One of the stories that first inspired Parky Life happened while Matt was waiting for a train at Euston Station…
“I was sitting in the waiting room and spotted another guy who was waving around and wobbling a bit so it was obvious to me that he was dyskinetic. He was looking down, not making eye contact with anyone and his body language was really closed off. His wife was acting the same. To be frank they looked ashamed. So me being me, I sort of twitched and danced my way over and politely said ‘I hope you don’t mind me asking but you seem to be having the same sort of dyskinesia I’m having – you don’t by any chance have Parkinson’s do you?’ He slowly lifted his head and said ‘Oh… well yes, I have” and it turned out I was actually the first person he’d actually ever confessed that he had Parkinson’s to. So I said “Well don’t worry it’s not the end of the world, there are plenty of worse things that can happen” and began having a really nice chat with them. He and his wife slowly started lighting up and becoming more and more animated, smiles breaking out on both their faces. It turned out he was so ashamed of having Parkinson’s because he thought it was this old man’s disease, and so this galvanised me into action – I thought, well we’ve got to do something about this.
I deal with my Parkinson’s by telling anecdotes – I share them with people and it helps me cope. I recounted one such story to an immensely talented illustrator friend of mine and we hatched a plan to create some kind of kids book or something where we collected funny stories from all sorts of different people with Parkinson’s.”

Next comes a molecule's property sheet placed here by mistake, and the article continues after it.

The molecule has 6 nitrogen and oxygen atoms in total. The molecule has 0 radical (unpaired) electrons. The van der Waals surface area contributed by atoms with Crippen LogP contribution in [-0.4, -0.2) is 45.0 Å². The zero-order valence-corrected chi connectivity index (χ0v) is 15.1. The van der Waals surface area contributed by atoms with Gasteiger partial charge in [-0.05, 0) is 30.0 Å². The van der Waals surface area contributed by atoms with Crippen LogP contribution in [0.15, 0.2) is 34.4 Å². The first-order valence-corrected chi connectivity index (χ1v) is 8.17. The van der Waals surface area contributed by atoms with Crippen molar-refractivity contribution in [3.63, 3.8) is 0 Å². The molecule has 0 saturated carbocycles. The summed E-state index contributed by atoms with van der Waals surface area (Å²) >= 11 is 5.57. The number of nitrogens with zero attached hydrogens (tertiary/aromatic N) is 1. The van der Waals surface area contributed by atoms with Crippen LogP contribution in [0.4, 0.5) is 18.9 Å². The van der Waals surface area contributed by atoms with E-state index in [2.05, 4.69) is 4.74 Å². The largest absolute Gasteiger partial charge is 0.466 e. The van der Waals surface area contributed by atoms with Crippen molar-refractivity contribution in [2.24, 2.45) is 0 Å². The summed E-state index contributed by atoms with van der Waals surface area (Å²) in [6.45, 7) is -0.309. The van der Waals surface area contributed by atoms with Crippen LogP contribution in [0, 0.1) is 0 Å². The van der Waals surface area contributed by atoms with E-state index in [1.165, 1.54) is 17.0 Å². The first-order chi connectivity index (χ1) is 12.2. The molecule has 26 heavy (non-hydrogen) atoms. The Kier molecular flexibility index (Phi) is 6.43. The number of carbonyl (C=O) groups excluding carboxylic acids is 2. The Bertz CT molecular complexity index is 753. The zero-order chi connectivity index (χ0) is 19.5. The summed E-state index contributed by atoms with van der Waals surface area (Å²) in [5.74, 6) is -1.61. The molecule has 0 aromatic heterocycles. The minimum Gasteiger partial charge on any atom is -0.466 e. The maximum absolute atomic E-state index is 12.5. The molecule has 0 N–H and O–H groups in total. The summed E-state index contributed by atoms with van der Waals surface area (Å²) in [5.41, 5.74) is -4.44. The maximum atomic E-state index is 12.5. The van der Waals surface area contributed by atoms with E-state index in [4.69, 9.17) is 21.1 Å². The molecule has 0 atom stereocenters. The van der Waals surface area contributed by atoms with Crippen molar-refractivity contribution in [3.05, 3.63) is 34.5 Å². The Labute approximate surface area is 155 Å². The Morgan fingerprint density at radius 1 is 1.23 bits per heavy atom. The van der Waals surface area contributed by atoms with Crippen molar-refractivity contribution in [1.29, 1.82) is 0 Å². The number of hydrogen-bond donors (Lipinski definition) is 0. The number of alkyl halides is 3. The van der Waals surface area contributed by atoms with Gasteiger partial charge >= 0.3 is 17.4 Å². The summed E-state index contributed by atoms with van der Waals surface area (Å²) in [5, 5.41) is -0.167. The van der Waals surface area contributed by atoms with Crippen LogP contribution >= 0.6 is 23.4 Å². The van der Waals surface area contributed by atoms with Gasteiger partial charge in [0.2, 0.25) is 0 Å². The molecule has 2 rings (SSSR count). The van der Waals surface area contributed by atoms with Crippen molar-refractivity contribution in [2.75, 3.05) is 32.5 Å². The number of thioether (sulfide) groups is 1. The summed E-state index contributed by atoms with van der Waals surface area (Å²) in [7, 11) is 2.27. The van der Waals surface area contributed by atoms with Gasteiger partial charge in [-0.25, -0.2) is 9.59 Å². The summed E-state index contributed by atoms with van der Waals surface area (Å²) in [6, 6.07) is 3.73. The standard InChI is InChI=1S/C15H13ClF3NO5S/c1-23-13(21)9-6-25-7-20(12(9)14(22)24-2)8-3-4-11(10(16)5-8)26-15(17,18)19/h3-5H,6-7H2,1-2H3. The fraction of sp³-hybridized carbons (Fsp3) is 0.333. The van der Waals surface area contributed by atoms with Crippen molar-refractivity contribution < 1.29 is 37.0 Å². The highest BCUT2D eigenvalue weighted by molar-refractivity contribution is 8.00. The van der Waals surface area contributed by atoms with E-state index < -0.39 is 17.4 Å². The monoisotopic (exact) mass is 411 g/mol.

This evolved into the pack of Parky Cards, which includes tips and hacks for living with Parkinson’s, funny stories illustrating the lighter side of the condition, and profiles on famous people with Parkinson’s such as Billy Connolly to shatter the illusion of it being the disease of the old, doddery, house-bound man.
A rare case where Matt chose to remain non-verbal was during his trips to Queen’s Square [medical research centre] in London as a teenager. Here, neurologists and movement experts would gather to observe Matt’s symptoms, so unusual for a boy of his age. “I remember feeling quite smug actually, as I watched all these doctor’s try to figure out what was going on with me. Meanwhile I sat there quietly knowing I was the greatest expert in the room when it came to my symptoms”. Though he wasn’t speaking, Matt was still using his voice. As such a young person with Parkinson’s, he was an example of a greatly underrepresented group within people with Parkinson’s. It is sadly the case that doctors are generally much less willing or even refuse to diagnose a younger person with Parkinson’s, making it difficult for those with young-onset
A couple of alternative depictions of people with Parkinson’s Matt would love to see on the
Wikipedia page. Left: Matt Eagles himself Right: Sue Wylie, more info here
Parkinson’s to get the help they need. By communicating with these doctors, he was contributing to better understanding of YOPD. This remains an issue close to Matt’s heart as he persists in trying to reverse the preconception that Parkinson’s is exclusively a disease of the elderly. One of Matt’s missions is to change the image on the Wikipedia page for Parkinson’s, currently a 19th century illustration of exactly the kind of “doddery man in his slippers” he thinks isn’t representative of people with Parkinson’s. This image is also the first one returned when you Google Parkinson’s. To this end, he’s been in contact with the head of Wikipedia himself, Jimmy Wales, and is now working with him to get it changed. “If you’re a young lady with who’s diagnosed, for example, how can you possibly align yourself with this image of Parkinson’s? We need to change what Parkinson’s looks like to the rest of the world”.